An erudite defence of TORONTO streetcars – from a former TTC operator

Former streetcar operator, ROY WHITE: “I worked for the TTC from 1966 to 1974, including in a supervisory role on the St Clair street car line. I remember those days with great affection, working from the Wychwood car barns, I particularly remember coping with the snow storms which, in retrospect, were great fun, possibly less so at the time than my memory tells me. I had many an exchange of pleasantries with an irate passenger standing in a foot or two of snow. I have lived in England since 1974, returning on holiday a few times.” “I loved my time in Toronto, and believe you were very wise to retain the trams when everyone else including England was getting rid of them. This wisdom has been proved by the fact that trams have returned to the streets of LONDON, NOTTINGHAM, SHEFFIELD and other cities in the UK.  I have no knowledge of Mr Ford apart from limited reading online, but he is wrong about streetcars, which incidentally I do not remember in my time in Toronto being referred to as “trams”.

St. Clair’s streetcar transitway is neither a “boondoggle” or “disaster”.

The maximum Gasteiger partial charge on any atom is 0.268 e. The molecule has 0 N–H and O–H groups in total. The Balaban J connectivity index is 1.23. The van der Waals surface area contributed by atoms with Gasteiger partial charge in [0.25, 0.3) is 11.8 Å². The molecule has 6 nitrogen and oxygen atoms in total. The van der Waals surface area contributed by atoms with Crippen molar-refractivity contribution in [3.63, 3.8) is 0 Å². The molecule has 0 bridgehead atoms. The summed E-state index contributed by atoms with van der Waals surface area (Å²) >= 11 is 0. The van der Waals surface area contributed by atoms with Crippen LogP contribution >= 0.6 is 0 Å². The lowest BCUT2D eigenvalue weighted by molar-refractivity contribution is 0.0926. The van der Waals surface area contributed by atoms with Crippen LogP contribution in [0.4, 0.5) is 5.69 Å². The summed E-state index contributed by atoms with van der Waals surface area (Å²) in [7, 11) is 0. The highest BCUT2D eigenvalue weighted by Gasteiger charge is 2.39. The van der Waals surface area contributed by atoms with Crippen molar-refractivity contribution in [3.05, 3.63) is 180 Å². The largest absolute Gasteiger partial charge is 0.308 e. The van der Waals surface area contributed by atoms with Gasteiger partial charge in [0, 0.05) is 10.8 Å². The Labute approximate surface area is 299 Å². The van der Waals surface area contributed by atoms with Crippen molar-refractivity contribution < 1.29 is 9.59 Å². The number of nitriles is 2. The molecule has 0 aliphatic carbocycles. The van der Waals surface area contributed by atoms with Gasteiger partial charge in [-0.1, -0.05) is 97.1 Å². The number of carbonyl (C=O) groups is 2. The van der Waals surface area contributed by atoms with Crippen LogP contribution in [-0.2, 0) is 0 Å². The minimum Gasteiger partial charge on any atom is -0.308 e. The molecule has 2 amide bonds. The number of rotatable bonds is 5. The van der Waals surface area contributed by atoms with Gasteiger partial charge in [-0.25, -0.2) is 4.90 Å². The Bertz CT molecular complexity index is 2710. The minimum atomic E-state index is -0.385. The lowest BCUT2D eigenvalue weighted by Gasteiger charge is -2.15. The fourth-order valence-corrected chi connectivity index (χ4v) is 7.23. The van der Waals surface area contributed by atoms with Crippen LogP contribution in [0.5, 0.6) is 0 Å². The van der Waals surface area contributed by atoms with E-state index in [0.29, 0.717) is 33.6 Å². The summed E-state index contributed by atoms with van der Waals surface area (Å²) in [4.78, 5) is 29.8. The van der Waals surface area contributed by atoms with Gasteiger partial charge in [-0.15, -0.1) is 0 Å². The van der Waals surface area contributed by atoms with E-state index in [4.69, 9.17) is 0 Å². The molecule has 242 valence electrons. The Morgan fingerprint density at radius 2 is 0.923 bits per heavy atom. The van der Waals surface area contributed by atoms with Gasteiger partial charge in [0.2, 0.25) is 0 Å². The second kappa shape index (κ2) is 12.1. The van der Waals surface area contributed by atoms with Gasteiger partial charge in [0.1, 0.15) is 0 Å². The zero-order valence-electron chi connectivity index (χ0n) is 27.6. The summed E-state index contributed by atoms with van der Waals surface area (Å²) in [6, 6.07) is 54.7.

It seems that Mayor Rob Ford and spokesbrother, Councillor Doug, have a hate-on for the St. Clair streetcar transitway.  Mayor Ford to City Council: “People hate the St. Clair.  They hate these streetcars.  They don’t want these damned streetcars blocking up our city.  You look at it, it’s a complete disaster.  It went over budget. Go out there and drive. People know, it’s a nightmare.”  Not true!  Having ridden the system twice in the last couple of days, and driven it several times, I’d say the transitway works extremely well – from skyscraper-rich Yonge Street to less dense neighbourhoods further west.  City Councillor Joe Mihevc to the TTC Commission:  “Often when the political spinning starts, the first casualty is the truth.  We need to find a way to get beyond the anecdotes.”The streetcars and platforms are clean and graffiti-free; each has a bench; most have colourful graphics and plantings; some have capsule histories of the neighbourhood; streetcars arrive every 5-7 minutes; U-turns are permitted; there’s on-street parking in commercial areas; motorists seem to obey traffic signs and lights; no honking, etc.  What’s not to like?There appears to be far less traffic – both pedestrian and automobile – on St. Clair Avenue than you’ll find on most downtown streets.  Danforth Avenue for instance, is jammed with pedestrians and cars, even with a subway underneath.  Take a ride on the 512, and see for yourself.  Maybe the Mayor could focus his attention elsewhere – just a thought.